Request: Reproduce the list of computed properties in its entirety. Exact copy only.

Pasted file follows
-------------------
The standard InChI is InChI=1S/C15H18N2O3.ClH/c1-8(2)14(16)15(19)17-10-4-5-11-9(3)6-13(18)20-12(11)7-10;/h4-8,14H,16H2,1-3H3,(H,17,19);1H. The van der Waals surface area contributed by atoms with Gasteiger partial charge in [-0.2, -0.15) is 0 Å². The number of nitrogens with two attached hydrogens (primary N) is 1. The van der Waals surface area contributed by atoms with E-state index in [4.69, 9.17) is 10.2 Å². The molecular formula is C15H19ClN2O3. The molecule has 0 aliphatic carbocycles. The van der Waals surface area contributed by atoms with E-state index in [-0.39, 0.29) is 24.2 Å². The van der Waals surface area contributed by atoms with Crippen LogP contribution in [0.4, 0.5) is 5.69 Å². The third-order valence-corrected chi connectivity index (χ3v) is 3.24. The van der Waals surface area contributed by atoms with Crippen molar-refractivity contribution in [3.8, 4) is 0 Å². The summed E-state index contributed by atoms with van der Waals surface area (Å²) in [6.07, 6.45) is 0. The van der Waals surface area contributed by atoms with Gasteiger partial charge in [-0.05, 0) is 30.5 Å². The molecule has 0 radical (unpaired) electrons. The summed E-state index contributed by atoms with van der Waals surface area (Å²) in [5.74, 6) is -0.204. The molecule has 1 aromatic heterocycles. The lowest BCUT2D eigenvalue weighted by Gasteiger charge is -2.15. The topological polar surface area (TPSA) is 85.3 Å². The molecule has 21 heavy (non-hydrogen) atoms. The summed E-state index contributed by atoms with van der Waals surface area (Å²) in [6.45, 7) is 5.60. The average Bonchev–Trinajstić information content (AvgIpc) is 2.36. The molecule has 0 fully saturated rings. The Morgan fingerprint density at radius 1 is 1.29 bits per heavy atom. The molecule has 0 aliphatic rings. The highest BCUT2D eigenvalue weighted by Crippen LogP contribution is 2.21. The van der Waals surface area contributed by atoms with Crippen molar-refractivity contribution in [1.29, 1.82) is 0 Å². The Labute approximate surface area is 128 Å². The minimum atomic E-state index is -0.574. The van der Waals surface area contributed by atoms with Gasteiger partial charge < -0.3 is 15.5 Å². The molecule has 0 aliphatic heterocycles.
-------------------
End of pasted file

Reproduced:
The standard InChI is InChI=1S/C15H18N2O3.ClH/c1-8(2)14(16)15(19)17-10-4-5-11-9(3)6-13(18)20-12(11)7-10;/h4-8,14H,16H2,1-3H3,(H,17,19);1H. The van der Waals surface area contributed by atoms with Gasteiger partial charge in [-0.2, -0.15) is 0 Å². The number of nitrogens with two attached hydrogens (primary N) is 1. The van der Waals surface area contributed by atoms with E-state index in [4.69, 9.17) is 10.2 Å². The molecular formula is C15H19ClN2O3. The molecule has 0 aliphatic carbocycles. The van der Waals surface area contributed by atoms with E-state index in [-0.39, 0.29) is 24.2 Å². The van der Waals surface area contributed by atoms with Crippen LogP contribution in [0.4, 0.5) is 5.69 Å². The third-order valence-corrected chi connectivity index (χ3v) is 3.24. The van der Waals surface area contributed by atoms with Crippen molar-refractivity contribution in [3.8, 4) is 0 Å². The summed E-state index contributed by atoms with van der Waals surface area (Å²) in [6.07, 6.45) is 0. The van der Waals surface area contributed by atoms with Gasteiger partial charge in [-0.05, 0) is 30.5 Å². The molecule has 0 radical (unpaired) electrons. The summed E-state index contributed by atoms with van der Waals surface area (Å²) in [5.74, 6) is -0.204. The molecule has 1 aromatic heterocycles. The lowest BCUT2D eigenvalue weighted by Gasteiger charge is -2.15. The topological polar surface area (TPSA) is 85.3 Å². The molecule has 21 heavy (non-hydrogen) atoms. The summed E-state index contributed by atoms with van der Waals surface area (Å²) in [6.45, 7) is 5.60. The average Bonchev–Trinajstić information content (AvgIpc) is 2.36. The molecule has 0 fully saturated rings. The Morgan fingerprint density at radius 1 is 1.29 bits per heavy atom. The molecule has 0 aliphatic rings. The highest BCUT2D eigenvalue weighted by Crippen LogP contribution is 2.21. The van der Waals surface area contributed by atoms with Crippen molar-refractivity contribution in [1.29, 1.82) is 0 Å². The Labute approximate surface area is 128 Å². The minimum atomic E-state index is -0.574. The van der Waals surface area contributed by atoms with Gasteiger partial charge < -0.3 is 15.5 Å². The molecule has 0 aliphatic heterocycles.